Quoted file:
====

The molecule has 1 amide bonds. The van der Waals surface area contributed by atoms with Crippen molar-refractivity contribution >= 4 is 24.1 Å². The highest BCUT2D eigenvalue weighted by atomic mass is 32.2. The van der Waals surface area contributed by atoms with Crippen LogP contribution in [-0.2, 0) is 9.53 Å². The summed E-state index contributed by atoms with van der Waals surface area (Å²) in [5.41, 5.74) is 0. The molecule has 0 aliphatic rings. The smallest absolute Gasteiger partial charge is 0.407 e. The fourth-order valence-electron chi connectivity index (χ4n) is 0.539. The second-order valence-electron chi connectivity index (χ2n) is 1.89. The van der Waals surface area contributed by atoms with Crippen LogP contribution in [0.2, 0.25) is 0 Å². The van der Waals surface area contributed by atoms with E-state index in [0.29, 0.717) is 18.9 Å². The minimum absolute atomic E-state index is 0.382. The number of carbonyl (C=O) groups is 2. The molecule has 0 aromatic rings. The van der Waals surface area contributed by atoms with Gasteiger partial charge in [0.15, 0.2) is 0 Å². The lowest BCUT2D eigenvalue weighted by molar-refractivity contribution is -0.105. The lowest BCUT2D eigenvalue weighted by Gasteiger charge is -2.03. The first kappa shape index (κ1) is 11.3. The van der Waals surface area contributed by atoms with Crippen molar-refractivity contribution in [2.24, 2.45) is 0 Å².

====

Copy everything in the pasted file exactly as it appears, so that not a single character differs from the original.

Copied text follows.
The molecule has 1 amide bonds. The van der Waals surface area contributed by atoms with Crippen molar-refractivity contribution >= 4 is 24.1 Å². The highest BCUT2D eigenvalue weighted by atomic mass is 32.2. The van der Waals surface area contributed by atoms with Crippen LogP contribution in [-0.2, 0) is 9.53 Å². The summed E-state index contributed by atoms with van der Waals surface area (Å²) in [5.41, 5.74) is 0. The molecule has 0 aliphatic rings. The smallest absolute Gasteiger partial charge is 0.407 e. The fourth-order valence-electron chi connectivity index (χ4n) is 0.539. The second-order valence-electron chi connectivity index (χ2n) is 1.89. The van der Waals surface area contributed by atoms with Crippen LogP contribution in [0.2, 0.25) is 0 Å². The van der Waals surface area contributed by atoms with E-state index in [0.29, 0.717) is 18.9 Å². The minimum absolute atomic E-state index is 0.382. The number of carbonyl (C=O) groups is 2. The molecule has 0 aromatic rings. The van der Waals surface area contributed by atoms with Gasteiger partial charge in [0.15, 0.2) is 0 Å². The lowest BCUT2D eigenvalue weighted by molar-refractivity contribution is -0.105. The lowest BCUT2D eigenvalue weighted by Gasteiger charge is -2.03. The first kappa shape index (κ1) is 11.3. The van der Waals surface area contributed by atoms with Crippen molar-refractivity contribution in [2.24, 2.45) is 0 Å².